venous stasis

What is Stasis Dermatitis?

Stasis dermatitis, also known as venous stasis dermatitis, varicose eczema, or gravitational dermatitis, is a skin condition that occurs in people with chronic venous insufficiency. This condition is characterised by inflammation, itching, and discoloration of the skin, typically in the lower legs. Understanding stasis dermatitis is essential for managing its symptoms and preventing complications.

What Causes Stasis Dermatitis and Venous Insufficiency?

Stasis dermatitis is primarily caused by poor blood circulation in the veins of the lower legs. Advanced chronic venous insufficiency is a significant underlying condition. When the veins cannot effectively push blood back to the heart, it can lead to blood pooling and increased pressure in the lower extremities. Several factors can contribute to this condition:

  1. Chronic Venous Insufficiency: The primary cause of stasis dermatitis, where the valves in the veins are damaged or weakened, often leading to varicose veins.

  2. Deep Vein Thrombosis (DVT): Blood clots in the deep veins can damage the vein valves and lead to venous insufficiency.

  3. Obesity: Excess weight puts additional pressure on the veins in the legs.

  4. Prolonged Standing or Sitting: Occupations or lifestyles that involve long periods of standing or sitting can worsen venous insufficiency.

  5. Age: As people age, the risk of developing venous insufficiency and stasis dermatitis increases.

  6. Genetics: A family history of venous disorders can increase the risk.

Risk factors for developing stasis dermatitis include older age, female sex, pregnancy, obesity, prolonged periods of sitting or standing, high blood pressure, heart failure, kidney failure, chronic edema, history of cellulitis, varicose veins, history of blood clots in the legs, leg vein surgeries, leg injuries, and family history of venous disease.

Symptoms of Stasis Dermatitis

The symptoms of stasis dermatitis can vary, but they often include:

  1. Swelling (Edema): Swelling in the lower legs and ankles, especially after prolonged standing or sitting.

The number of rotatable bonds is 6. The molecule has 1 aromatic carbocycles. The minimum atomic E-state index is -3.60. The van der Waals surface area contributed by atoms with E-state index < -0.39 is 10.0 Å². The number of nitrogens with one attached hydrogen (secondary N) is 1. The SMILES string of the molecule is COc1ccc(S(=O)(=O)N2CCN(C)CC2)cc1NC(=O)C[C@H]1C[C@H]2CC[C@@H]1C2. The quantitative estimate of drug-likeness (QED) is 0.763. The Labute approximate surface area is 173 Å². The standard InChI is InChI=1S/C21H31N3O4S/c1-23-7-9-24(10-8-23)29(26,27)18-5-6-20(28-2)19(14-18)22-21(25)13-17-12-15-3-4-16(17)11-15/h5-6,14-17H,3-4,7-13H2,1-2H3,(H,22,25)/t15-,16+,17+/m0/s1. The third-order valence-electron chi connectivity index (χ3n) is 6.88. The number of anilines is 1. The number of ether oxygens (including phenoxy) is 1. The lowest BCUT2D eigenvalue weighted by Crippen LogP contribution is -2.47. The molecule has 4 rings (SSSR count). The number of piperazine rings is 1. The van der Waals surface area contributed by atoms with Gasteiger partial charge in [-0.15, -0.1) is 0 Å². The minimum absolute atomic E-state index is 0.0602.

2. Itching and Redness: The affected skin may become itchy, red, and irritated.

  3. Discoloration: The skin can develop a brownish or reddish discoloration, particularly around the ankles.

  4. Thickened Skin: The skin may become thickened, leathery, and scaly.

  5. Pain or Heaviness: The legs may feel achy, heavy, or tired.

  6. Open Sores or Ulcers: In severe cases, venous ulcers can develop, which are slow-healing wounds on the lower legs.

Severe stasis dermatitis can lead to significant skin changes such as thickening, hardening, darkening, or a bumpy appearance, and may also result in leg ulcers.

Diagnosis of Stasis Dermatitis

Diagnosing stasis dermatitis typically involves a physical examination and a review of the patient’s medical history. The proliferation of dilated blood vessels in the affected skin is a key diagnostic feature. Additional tests may include:

  1. Duplex Ultrasound: This imaging test helps visualize blood flow in the veins and detect any blockages or valve dysfunction.

  2. Patch Testing: To rule out contact dermatitis or other skin conditions.

Treatment Options for Varicose Veins

Stasis dermatitis treatment focuses on improving blood flow, reducing inflammation, and preventing complications. Treatment options include:

  1. Compression Stockings: Wearing compression stockings helps improve blood flow and reduce swelling by applying gentle pressure to the legs.

  2. Topical Steroids: Topical corticosteroids can help reduce inflammation and itching.

  3. Moisturizers: Regular use of emollients can keep the skin hydrated and reduce dryness and scaling.

  4. Elevation: Elevating the legs above heart level several times a day can help reduce swelling.

  5. Medications: Diuretics may be prescribed to reduce swelling, and anticoagulants can help prevent blood clots.

  6. Treating Underlying Conditions: Managing chronic venous insufficiency or other underlying conditions, such as venous eczema, is crucial.

  7. Good Skin Care: Keeping the skin clean and moisturized, and avoiding trauma to the skin, can prevent infections and complications.

Risk Factors and Preventing Stasis Dermatitis

Preventing stasis dermatitis involves managing the underlying causes and adopting healthy lifestyle habits:

1. Stay Active: Regular exercise, such as walking, can improve circulation.

2. Maintain a Healthy Weight: Weight management can decrease the pressure on your veins.

3. Avoid Prolonged Sitting or Standing: Take breaks to move around if your job requires long periods of sitting or standing.

4. Wear Compression Stockings: Especially if you are at risk or start experiencing symptoms.

5. Elevate Your Legs: Elevate your legs above your heart level several times a day to reduce swelling.


Stasis dermatitis is a manageable condition with the right approach to treatment and prevention. By understanding the causes, recognizing the symptoms, and seeking appropriate medical care, you can effectively manage stasis dermatitis and maintain a healthy quality of life. If you suspect you have stasis dermatitis, consult with a healthcare professional to develop a personalized treatment plan.

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